Some Thoughts on Gun Control

January 5, 2013

It seems to be time for honest and productive discussion about firearms in New York State and across the U.S.

Although I do not currently own a firearm, I have in the past, and may do so in the future. 

I occasionally enjoy shooting at targets and at clay birds.  I know I don’t need an assault weapon, high capacity magazines or semi-automatic handguns to enjoy the sport of shooting.  In fact, these seem to be the weapons of choice for the military and law enforcement, and unfortunately, for criminals and ‘gang bangers’, not for any hunters or sport shooters I’ve talked with recently.

I was recently in a conversation with some Alaskans who regularly hunt for meat. 

Their reaction to using a handgun for hunting?  “You’d have to be crazy or really stupid.”

Semi-automatic long guns with high-capacity magazines?  “If you can’t hit the target with a couple of shots, you have no business being out in the field with a gun.”

Gun control doesn’t have to mean no guns.  I’m not suggesting we take guns away from those who wish to own them and use them responsibly.  

There just seem to be way too many gaps and loopholes in our current controls on acquiring and owning weapons, accessories and ammunition.

Gun show loopholes make no sense at all.  Selling ammunition online seems to be a very controversial issue worthy of serious examination.

When we allow special interest groups to use emotional arguments which have dubious merit to enrage and inflame their ‘base’, we end up with non-productive and potentially destructive dialogue.

Driving an automobile is considered an American right, yet there are a number of steps required before a driver license is issued to an individual, along with regular oversight and renewal requirements.  We require proof of insurance before we allow a motor vehicle to be registered.  Why should firearms be any different?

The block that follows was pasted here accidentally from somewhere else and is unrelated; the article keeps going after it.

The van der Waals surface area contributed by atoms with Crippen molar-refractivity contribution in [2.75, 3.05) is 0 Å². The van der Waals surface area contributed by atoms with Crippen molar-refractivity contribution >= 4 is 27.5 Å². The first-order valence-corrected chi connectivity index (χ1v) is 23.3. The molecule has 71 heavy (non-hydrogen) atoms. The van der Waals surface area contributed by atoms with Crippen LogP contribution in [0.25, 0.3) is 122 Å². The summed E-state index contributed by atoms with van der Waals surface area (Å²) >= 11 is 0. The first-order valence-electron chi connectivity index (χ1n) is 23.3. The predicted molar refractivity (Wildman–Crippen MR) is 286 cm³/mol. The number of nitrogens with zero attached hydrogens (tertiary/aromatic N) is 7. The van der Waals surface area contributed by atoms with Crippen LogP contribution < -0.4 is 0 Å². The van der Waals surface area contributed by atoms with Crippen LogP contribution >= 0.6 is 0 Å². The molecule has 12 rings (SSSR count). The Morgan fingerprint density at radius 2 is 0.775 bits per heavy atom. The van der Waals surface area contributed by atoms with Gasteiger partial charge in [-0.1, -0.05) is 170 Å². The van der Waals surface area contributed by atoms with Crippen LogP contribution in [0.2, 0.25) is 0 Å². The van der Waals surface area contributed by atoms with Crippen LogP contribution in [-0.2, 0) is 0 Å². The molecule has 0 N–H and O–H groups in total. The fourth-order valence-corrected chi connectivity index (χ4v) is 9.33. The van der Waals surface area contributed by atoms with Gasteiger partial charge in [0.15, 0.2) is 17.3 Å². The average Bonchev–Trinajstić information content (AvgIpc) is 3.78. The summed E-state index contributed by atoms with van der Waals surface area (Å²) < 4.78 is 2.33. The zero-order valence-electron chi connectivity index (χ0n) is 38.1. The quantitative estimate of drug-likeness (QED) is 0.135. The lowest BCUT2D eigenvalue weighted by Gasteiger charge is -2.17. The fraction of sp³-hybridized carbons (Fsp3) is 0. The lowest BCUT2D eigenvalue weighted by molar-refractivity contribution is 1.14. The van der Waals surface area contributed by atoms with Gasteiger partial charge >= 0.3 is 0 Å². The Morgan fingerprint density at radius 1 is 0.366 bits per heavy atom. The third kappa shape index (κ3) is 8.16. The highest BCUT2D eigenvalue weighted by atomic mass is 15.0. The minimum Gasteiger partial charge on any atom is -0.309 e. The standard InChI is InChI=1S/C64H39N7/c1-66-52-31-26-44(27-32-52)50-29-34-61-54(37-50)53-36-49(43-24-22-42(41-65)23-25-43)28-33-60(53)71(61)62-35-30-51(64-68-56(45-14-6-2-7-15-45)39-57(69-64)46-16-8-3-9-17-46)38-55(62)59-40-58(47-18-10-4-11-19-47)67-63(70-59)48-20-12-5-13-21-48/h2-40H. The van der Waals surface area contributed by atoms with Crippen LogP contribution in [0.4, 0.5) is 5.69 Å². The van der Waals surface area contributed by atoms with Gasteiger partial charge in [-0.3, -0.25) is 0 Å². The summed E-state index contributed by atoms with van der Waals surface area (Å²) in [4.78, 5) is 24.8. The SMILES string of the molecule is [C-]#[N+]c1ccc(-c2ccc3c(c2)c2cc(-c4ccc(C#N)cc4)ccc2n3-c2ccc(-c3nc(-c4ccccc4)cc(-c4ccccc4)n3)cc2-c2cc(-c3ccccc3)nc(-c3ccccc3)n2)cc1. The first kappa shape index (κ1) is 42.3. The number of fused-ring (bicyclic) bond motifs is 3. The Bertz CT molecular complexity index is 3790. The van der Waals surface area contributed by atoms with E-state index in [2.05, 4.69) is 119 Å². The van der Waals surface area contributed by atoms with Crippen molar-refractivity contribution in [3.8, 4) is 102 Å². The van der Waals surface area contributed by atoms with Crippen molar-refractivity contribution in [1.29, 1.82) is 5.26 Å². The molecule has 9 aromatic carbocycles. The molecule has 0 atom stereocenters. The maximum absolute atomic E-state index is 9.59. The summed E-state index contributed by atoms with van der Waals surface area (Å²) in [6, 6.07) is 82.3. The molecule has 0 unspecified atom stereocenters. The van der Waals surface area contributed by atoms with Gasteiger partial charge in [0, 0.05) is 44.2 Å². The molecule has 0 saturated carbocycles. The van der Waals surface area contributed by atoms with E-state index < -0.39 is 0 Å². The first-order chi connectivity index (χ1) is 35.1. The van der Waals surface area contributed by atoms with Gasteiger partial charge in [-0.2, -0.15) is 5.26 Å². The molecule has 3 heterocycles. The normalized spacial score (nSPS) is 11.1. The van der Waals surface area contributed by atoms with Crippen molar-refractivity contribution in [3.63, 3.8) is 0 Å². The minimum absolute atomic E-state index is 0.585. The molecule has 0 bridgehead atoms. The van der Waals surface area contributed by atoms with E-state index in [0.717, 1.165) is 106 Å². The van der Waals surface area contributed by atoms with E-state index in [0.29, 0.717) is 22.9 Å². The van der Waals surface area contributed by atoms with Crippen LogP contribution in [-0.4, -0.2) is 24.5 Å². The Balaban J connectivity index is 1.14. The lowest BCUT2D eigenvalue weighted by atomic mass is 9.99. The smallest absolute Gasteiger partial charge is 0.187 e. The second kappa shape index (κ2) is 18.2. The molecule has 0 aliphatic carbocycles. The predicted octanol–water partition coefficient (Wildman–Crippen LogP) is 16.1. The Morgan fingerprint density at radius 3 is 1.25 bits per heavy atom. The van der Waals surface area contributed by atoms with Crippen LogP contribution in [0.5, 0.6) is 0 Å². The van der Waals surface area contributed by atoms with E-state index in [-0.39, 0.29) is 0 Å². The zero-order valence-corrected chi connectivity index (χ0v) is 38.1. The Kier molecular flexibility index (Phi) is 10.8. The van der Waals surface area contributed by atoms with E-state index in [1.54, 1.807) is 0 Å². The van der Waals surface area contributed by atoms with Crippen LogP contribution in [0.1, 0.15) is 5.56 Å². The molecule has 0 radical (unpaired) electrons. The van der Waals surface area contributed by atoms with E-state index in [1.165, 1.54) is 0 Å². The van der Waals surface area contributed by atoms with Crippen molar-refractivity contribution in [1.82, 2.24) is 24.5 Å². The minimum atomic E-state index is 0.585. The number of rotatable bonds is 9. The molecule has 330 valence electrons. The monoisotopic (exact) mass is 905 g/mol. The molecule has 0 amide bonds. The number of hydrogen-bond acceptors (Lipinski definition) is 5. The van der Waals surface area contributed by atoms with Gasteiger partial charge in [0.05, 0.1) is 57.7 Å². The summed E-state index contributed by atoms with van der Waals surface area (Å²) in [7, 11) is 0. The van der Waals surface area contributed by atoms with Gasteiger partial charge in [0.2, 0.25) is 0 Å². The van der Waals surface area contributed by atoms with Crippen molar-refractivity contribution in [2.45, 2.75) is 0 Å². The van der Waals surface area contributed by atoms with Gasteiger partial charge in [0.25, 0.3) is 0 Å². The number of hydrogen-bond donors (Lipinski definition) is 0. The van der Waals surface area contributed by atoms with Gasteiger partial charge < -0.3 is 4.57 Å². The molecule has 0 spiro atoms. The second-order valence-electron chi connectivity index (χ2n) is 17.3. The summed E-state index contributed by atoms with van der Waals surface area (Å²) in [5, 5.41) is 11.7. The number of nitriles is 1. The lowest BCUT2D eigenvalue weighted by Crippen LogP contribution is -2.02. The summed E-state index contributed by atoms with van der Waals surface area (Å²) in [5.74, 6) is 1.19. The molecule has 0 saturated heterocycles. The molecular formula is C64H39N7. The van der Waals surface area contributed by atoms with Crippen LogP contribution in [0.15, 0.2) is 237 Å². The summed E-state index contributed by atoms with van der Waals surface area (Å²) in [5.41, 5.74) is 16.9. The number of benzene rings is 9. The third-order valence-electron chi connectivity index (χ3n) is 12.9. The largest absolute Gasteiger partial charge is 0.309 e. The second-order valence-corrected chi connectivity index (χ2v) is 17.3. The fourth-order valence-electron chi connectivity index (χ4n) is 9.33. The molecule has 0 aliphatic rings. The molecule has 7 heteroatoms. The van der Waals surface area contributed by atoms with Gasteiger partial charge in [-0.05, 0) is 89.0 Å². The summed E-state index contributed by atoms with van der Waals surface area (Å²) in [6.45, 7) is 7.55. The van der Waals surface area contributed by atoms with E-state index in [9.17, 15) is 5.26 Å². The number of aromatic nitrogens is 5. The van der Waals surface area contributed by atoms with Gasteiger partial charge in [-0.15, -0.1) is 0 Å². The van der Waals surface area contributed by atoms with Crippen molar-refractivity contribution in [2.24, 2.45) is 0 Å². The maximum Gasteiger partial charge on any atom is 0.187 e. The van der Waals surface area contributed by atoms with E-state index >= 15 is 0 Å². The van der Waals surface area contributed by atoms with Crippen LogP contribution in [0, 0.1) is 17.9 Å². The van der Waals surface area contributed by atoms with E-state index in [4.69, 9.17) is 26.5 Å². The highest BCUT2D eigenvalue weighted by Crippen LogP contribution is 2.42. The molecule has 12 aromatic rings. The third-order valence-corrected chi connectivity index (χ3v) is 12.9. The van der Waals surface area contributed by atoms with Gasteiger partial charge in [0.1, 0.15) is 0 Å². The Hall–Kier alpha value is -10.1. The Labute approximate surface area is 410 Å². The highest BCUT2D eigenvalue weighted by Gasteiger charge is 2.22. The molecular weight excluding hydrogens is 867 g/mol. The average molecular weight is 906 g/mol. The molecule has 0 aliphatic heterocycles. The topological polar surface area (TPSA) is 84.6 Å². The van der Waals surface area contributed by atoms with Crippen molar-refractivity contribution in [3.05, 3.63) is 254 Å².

It makes sense to me that possession and/or ownership of a weapon – particularly in densely populated urban areas – ought to come with a license requirement that includes mandatory background checks; psychological and medical evaluations; character references; and some sort of proof of insurance.  Training and testing should be mandatory, and a license renewal process ought to be defined which ensures periodic re-evaluation of key variables.

If we want to preserve the right to responsible American citizens to own, possess and use firearms, a critical issue seems to be creating an environment which closes out the proliferation of possession and/or ownership by criminals and those others who don’t meet mutually acceptable criteria.

It would seem that if gun owners and non-gun owners could come together and agree on regulations that protect the right for responsible adults to own firearms while keeping them out of the hands of criminals and those who may be mentally unstable, we would end up with a much better, stronger and responsible outcome than we have today.

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